Likewise, long-time shareholder capitalist advocate Harvard Business School professor emeritus Michael C. Jensen now says: “Shareholder capitalism is stupid: Stop it.”
Stakeholder Capitalism reduces the tradeoffs made daily by CEOs in shareholder capitalism. For many organizations, it’s a game of siloeing and continually playing off one set of stakeholders’ interests against those of others in a way that at best causes waste and aggravation and at worst serious friction, especially when it comes to labor relations, product and service quality issues, marketing and public relations or regulatory issues. Stakeholder capitalists clearly define the organizational purpose, goals, and objectives of the organization with the goal of engaging and aligning all stakeholders in a common purpose and goals in which their interests are focused on the common good of the organization. A clear organizational purpose helps set priorities and explain difficult tradeoffs, demonstrated by Airbnb’s ability to rapidly recover after the pandemic despite having had to lay off so many people.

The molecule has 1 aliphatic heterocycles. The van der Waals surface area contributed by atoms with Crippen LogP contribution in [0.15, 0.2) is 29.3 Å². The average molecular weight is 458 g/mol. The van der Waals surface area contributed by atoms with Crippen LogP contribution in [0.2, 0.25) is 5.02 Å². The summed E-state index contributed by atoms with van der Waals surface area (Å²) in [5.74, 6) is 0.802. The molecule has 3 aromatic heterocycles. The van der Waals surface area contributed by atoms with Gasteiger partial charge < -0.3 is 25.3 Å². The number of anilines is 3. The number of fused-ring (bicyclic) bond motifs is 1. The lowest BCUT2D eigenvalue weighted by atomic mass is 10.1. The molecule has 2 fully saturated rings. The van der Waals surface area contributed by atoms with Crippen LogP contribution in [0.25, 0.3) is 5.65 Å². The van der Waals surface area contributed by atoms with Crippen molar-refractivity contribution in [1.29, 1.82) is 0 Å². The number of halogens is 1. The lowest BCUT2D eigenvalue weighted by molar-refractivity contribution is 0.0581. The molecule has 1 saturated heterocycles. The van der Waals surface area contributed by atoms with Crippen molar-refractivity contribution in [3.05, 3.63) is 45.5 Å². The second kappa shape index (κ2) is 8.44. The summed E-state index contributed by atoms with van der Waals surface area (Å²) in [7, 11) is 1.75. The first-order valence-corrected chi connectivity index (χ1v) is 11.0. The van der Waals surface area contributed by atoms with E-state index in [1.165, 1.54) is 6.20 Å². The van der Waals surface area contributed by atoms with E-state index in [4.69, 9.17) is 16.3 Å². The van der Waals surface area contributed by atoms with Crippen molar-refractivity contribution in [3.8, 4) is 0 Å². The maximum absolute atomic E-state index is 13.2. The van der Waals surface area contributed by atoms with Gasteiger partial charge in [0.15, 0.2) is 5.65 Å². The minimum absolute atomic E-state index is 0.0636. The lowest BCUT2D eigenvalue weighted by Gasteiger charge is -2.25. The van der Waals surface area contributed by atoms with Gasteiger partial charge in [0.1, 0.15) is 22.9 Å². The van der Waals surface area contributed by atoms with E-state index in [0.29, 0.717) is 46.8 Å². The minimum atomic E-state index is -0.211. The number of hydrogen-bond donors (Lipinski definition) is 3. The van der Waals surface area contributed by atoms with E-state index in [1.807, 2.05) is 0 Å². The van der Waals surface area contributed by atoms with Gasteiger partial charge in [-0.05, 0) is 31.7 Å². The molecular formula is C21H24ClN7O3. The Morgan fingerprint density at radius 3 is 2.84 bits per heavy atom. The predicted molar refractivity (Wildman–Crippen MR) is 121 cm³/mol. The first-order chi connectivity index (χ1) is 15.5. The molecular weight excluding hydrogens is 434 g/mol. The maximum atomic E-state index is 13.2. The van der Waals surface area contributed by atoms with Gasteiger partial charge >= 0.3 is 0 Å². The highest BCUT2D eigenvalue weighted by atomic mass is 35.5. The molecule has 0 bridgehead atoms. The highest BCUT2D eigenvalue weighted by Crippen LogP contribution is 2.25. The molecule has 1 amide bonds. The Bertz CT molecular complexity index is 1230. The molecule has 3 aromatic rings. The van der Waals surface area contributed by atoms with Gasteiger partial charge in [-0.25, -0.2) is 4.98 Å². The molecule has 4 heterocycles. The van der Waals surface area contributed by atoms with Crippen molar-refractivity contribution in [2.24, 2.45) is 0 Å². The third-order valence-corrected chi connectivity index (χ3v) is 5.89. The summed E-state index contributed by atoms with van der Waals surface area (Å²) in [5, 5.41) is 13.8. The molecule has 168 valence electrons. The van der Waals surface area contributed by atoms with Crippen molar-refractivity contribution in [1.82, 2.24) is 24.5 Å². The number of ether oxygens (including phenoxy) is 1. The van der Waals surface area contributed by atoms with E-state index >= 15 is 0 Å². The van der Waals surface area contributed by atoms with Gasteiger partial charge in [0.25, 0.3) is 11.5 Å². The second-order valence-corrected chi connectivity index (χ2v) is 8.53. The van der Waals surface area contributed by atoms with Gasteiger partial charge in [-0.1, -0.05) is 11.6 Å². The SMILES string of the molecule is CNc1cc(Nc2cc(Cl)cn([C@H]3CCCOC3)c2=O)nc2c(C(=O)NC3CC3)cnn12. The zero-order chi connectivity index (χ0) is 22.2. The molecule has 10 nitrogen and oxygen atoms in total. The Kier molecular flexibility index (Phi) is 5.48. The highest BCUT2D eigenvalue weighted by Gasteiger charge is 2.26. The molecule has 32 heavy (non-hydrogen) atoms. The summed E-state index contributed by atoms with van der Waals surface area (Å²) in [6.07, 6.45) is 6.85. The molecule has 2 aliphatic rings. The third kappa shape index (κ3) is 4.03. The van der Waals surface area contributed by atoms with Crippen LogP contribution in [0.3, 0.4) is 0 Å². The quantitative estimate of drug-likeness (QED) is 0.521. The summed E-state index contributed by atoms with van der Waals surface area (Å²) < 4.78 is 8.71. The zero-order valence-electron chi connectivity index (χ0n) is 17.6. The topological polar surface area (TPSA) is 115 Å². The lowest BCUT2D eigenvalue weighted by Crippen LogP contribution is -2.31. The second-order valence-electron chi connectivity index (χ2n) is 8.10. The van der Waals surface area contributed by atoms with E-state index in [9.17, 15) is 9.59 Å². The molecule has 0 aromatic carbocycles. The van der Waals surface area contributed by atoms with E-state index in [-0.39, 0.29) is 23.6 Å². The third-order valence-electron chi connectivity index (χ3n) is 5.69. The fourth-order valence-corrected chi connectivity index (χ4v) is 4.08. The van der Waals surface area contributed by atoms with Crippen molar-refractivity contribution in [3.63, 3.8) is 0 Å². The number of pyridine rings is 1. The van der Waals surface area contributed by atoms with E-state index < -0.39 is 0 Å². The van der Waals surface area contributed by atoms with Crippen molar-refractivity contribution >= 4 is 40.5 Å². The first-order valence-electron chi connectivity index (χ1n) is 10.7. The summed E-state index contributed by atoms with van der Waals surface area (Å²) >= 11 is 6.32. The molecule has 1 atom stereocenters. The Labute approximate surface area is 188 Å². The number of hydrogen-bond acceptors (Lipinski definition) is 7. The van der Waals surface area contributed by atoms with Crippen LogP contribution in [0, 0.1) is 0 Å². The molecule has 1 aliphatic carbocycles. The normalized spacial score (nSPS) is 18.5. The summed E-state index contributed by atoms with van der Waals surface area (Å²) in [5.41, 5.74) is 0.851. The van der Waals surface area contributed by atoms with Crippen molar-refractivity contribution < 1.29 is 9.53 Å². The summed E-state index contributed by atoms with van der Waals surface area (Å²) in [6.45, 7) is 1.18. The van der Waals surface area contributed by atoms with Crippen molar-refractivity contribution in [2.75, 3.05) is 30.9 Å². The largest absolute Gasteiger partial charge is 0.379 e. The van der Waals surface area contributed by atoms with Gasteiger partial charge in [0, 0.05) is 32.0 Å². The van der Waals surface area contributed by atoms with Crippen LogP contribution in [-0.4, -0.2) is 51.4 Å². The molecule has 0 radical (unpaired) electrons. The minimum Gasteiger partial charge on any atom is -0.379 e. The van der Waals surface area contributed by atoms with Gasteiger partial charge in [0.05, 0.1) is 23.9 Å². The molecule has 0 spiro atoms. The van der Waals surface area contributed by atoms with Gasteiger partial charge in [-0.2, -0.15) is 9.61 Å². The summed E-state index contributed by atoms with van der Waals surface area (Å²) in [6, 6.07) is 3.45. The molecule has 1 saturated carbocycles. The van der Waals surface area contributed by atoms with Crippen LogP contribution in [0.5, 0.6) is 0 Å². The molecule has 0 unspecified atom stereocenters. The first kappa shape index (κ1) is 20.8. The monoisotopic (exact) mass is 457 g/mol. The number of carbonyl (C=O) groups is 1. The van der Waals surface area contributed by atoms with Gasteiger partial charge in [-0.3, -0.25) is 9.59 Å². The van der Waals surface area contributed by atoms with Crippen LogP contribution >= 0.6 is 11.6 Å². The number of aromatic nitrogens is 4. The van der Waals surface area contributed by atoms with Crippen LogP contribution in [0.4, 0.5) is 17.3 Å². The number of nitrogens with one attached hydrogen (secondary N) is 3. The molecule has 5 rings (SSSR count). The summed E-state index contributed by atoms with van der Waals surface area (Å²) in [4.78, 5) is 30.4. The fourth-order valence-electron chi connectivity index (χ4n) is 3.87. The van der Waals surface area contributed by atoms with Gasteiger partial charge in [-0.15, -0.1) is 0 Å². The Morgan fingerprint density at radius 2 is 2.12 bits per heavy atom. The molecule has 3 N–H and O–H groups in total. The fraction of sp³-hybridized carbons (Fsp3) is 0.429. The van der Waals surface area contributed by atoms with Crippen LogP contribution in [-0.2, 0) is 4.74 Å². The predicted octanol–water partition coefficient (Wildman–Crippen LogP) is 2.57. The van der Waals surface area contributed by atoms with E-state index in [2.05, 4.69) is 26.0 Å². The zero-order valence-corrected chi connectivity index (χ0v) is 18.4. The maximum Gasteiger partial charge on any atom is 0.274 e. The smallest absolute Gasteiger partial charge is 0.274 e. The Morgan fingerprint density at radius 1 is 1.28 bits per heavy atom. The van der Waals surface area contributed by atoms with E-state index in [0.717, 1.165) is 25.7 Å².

The answer from many has been that they can’t measure the value created for stakeholders. Today we know this to be false. There are many measures for how and what value gets created for customers, employees, and suppliers. Perhaps we need more work on measuring value created for communities, but this doesn’t seem like an insoluble problem. The difficult problem is figuring out the business model for a company so that it has a framework for implementation and so that it knows if it adopts a particular strategy for customers, what will be the effects on the other stakeholders. These interaction effects are important, and we have little research on how to understand them.